Sewing is a great and valuable skill to have.
If you have a basic knowledge of the equipment and vocabulary, then you can take on a seemingly endless number of sewing projects and create just about anything made of cloth. Now, I am no great tailor – I am just a beginner sewer. Everyone starts as a beginner so if you haven’t picked up a needle before, never fear. It is easy to get started…
Getting Started with Sewing
Now, if you are just getting started with sewing, you do need a little bit of equipment to start. It is great to get hand-me-downs to keep the costs in check, but you can find great deals on Amazon or locally at your neighborhood crafts store.
There is nothing like being able to see and touch a sewing machine, and a good store will let you have a little test drive at the machine, too.
Here is a thorough guide about selecting a sewing machine for beginners for your reference. I like the Brother XM2701 and it’s normally available for less than $100. It’s designed to be easy to use and versatile.
Many of the projects are quite simple so you can just use a needle and thread.
In the preparedness space, we often think about and prepare for not having electricity – so a needle and thread may be all you have.
Here is a short list of equipment to have in your basic sewing kit:
- Variety of needles
- Variety of pens
- Pin Cushion
- Safety Pins
- Fabric Scissors
- Tape Measure
- Tailors Chalk (optional)
- Sewing Machine (optional depending on your goals-this one is pretty affordable)
- A Book about sewing (this one is great for learning how to make your own clothing)
Some of the projects you can do by hand – via needle and thread – while others require a sewing machine to complete in a timely manner. Technically, you can do all of these by hand but they may take you a while! They are roughly sorted by difficulty, easy to harder.
Repair a Fray or Tear
You can get more life out of you clothing if you can do simple mending. I know I have busted through the sleeve with my elbow while working outside. Instead of scrapping an otherwise good working shirt, I can pull out the sewing kit and repair the sleeve.
A more advanced application would be to add a reinforcing patch to frayed blue jeans. Many times you can get iron on patches that can be sewed on for extra strength. You can also use scrap fabric for the patches, too.
Sew on a Button
I must be hard on buttons because I seem to blow one off once a week. Sewing on a button is a critical skill to have. I bet if you have a fuller homestead than me, that you have to sew buttons on daily! It is simple enough to do, and a great skill to teach the children as young as they can safely handle a needle.
Cinch Sack, aka Bag with a Drawstring
You can never have too many bags around. Kids can use them as a backpack, you can use them as a grocery bag, or you can use a larger bag for a hamper. They are easy to make and totally versatile. Here is a great plan for a sack that is a little more decorative than I prefer so you can adjust for your tastes, too.
First Aid Kit
This is a cool carrying case for your first aid kit – you should probably have one in your car or truck, one in the barn or shed, at the office, and in the tool box. Having access to an antibacterial swab, ointment, and band-aids are critical to prevent small scratches from becoming infected. Here is a full tutorial with images so that you can follow along.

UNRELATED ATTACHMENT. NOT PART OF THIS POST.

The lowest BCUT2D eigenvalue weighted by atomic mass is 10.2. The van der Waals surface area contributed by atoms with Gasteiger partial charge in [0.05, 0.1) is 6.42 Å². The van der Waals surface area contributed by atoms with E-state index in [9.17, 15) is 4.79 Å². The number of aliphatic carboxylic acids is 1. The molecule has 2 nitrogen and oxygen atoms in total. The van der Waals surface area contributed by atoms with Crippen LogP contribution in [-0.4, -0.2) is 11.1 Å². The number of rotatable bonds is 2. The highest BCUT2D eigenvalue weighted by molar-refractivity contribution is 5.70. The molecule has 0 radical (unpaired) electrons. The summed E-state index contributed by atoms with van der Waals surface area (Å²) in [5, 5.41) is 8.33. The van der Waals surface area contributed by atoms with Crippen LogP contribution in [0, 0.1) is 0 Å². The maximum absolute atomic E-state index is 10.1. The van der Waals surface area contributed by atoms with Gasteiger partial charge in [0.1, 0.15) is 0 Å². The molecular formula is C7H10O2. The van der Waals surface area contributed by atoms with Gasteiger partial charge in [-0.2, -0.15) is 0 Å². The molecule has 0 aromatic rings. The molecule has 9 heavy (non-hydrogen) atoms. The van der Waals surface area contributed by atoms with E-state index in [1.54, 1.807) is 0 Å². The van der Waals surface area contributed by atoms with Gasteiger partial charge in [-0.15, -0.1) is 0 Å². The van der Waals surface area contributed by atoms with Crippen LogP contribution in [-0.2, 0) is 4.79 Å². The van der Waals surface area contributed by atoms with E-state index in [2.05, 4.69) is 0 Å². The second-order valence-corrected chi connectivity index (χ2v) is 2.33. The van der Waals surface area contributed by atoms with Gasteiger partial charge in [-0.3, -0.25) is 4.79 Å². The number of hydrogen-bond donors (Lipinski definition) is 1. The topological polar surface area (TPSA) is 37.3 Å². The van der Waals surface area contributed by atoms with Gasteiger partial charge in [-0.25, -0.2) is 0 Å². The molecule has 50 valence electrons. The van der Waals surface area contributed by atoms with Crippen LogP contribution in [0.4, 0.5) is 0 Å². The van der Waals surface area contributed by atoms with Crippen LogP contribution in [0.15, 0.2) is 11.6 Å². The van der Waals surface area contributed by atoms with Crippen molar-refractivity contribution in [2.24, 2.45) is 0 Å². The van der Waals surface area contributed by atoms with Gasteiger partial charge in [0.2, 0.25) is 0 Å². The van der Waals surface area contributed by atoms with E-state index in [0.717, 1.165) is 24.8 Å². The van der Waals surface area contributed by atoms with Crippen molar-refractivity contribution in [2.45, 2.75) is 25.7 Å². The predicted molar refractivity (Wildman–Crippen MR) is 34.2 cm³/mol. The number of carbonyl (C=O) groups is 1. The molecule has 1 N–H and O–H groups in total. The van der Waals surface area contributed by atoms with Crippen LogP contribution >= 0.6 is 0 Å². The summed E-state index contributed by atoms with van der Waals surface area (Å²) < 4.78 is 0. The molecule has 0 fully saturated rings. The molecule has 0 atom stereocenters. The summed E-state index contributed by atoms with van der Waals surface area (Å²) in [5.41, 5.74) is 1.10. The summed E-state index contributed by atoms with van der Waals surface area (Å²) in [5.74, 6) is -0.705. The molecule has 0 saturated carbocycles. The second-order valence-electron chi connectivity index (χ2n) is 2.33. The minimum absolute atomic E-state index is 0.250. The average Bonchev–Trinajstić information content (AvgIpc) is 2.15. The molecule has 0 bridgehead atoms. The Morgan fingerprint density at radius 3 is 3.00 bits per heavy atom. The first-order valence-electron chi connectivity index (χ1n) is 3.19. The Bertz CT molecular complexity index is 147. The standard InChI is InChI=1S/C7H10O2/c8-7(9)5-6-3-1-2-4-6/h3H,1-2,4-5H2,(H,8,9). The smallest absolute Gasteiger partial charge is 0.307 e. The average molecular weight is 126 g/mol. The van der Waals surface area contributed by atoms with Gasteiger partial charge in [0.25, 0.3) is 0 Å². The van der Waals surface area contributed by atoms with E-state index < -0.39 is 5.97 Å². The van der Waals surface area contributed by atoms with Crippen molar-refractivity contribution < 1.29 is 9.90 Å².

Sling for an Injured Arm
Breaking or spraining any part of your arm is a traumatic experience! I haven’t had to go through a broken bone (luckily!) but it can be even more traumatic for a child. Here is a way to make a tough situation better with a custom-made arm sling. You can add super-hero-themed patterns to the sling or simply use a fun, bright fabric. Here is a good example of a homemade sling.
When you are considering the survival and preparedness angle, you can see the value of having the ability to create your own medical rehabilitation appliances. If you can’t get to a hospital for some reason, then you can improvise a solution in the field.
This one is a no-brainer and a time-honored tradition for many families. This may not be a project for a beginner but you can pick up the craft in no time and there are many quilting groups across the country to help you get started. Here is a great multi-part guide to help you get started quilting.
- Books About Sewing from Threads Magazine
- Basic Operations for Sewing Machines from Singer
- American Quilter’s Society
I hope I have convinced you that sewing can be an ultra-valuable skill to have for homesteading.
It can become a lifelong hobby which you can reap the benefits for years to come.Remember that you can start with very basic equipment, and you can usually get them as hand-me-downs. A veteran sewer is always happy to share this great hobby. If you haven’t sewed before, start with some basic projects first. Practice makes perfect and you can expect some of your very first projects to be a little rough around the edges.
Happy Sewing! BE SURE TO PIN THIS TO YOUR FAVORITE BOARD FOR LATER
Heather’s homesteading journey started in 2006, with baby steps: first, she got a few raised beds, some chickens, and rabbits. Over the years, she amassed a wealth of homesteading knowledge, knowledge that you can find in the articles of this blog.